Association between perceived inadequate staffing and musculoskeletal pain among hospital patient care workers
Published Date:Mar 12 2013
Source:Int Arch Occup Environ Health. 87(3):323-330.
Keywords:Academic Medical Centers
Attitude Of Health Personnel
Personnel Staffing And Scheduling
Pubmed Central ID:PMC5321209
Funding:U19 OH008861/OH/NIOSH CDC HHS/United States
To examine association between perceived inadequate staffing and musculoskeletal pain and to evaluate the role of work-related psychosocial and physical work factors in the association among hospital patient care workers.
A cross-sectional study was conducted among 1572 patient care workers in two academic hospitals. Perceived inadequate staffing was measured using the ‘staffing adequacy subscale’ of Nursing Work Index, which is a continuous scale that averages estimates of staffing adequacy by workers in the same units. Musculoskeletal pain (i.e. neck/shoulder, arm, low back, lower extremity, any musculoskeletal pain, and the number of area in pain) in the past 3 months was assessed using a self-reported Nordic questionnaire. Multilevel logistic regression was applied to examine associations between perceived inadequate staffing and musculoskeletal pain, considering clustering among the workers in the same units.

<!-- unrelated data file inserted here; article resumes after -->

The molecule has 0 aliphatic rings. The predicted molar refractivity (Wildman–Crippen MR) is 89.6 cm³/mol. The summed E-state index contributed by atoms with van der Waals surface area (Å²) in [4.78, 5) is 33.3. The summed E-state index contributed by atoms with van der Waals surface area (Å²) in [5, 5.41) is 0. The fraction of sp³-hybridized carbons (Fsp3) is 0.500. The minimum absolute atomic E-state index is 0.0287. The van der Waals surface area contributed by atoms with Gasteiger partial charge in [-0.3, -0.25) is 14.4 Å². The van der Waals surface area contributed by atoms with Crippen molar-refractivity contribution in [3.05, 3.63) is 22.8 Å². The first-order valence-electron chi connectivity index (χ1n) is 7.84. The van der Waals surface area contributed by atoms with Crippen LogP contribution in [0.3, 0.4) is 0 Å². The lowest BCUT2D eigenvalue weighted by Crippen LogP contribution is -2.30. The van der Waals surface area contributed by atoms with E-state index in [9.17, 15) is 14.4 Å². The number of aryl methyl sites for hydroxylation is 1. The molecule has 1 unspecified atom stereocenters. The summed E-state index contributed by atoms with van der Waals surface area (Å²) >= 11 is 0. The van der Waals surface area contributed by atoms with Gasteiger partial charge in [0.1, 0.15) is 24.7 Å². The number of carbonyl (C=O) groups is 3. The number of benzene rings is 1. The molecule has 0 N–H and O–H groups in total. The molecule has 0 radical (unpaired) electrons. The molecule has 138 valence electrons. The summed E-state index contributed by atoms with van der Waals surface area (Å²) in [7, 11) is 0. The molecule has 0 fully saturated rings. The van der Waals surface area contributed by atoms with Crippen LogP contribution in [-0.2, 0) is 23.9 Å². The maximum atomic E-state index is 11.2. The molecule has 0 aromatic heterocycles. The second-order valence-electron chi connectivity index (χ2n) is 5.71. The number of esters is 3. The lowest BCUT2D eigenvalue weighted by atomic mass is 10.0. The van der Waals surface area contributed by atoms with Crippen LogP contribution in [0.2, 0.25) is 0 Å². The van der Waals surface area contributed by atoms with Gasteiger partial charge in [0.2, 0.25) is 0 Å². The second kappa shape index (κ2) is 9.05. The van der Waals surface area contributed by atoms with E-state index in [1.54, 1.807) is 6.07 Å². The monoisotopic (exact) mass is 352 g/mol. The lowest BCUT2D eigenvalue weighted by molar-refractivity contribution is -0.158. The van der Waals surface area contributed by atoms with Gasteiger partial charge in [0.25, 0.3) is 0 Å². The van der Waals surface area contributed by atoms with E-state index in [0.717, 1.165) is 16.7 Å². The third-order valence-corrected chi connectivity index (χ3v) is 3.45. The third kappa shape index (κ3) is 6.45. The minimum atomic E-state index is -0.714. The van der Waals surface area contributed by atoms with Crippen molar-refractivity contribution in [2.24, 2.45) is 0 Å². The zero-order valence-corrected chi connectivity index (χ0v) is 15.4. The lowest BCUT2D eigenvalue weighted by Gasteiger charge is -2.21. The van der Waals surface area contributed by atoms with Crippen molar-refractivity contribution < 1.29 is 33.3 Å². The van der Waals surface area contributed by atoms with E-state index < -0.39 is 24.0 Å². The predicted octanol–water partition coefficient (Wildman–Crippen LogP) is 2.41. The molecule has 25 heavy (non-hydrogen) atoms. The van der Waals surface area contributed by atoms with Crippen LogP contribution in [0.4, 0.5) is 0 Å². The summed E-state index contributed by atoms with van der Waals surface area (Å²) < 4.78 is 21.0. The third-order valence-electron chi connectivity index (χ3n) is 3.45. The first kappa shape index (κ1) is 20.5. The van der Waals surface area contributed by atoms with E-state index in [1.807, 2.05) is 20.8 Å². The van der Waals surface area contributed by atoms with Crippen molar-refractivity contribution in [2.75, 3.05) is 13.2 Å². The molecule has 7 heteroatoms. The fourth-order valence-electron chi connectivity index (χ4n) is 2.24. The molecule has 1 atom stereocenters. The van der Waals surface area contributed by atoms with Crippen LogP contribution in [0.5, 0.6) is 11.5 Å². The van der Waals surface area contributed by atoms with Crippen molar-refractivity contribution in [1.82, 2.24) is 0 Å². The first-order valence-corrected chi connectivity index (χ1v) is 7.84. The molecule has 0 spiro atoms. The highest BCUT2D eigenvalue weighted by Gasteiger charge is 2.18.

We found significant associations of perceived inadequate staffing with back pain (OR: 1.50, 95% CI: 1.04, 2.15) and the number of body area in pain (OR: 1.42, 95% CI: 1.01, 2.00) after adjusting for confounders including work characteristics (job title, having a second job or not, day shift or not, and worked hours per week). When we additionally adjusted for physical work factors (i.e. use of a lifting device, and the amount of the time for each of five physical activities on the job), only the association between perceived inadequate staffing and back pain remained significant (OR: 1.50, 95% CI: 1.03, 2.19), whereas none of the associations was significant for all of musculoskeletal pains including back pain (OR: 0.92, 95% CI: 0.66, 1.41) when we additionally adjusted for work-related psychosocial factors (i.e. job demands, job control, supervisor support, and co-worker support) instead of physical work factors.
Perceived inadequate staffing may be associated with higher prevalence of back pain and work-related psychosocial factor may play an important role in the potential pathway linking staffing level to back pain among hospital workers.
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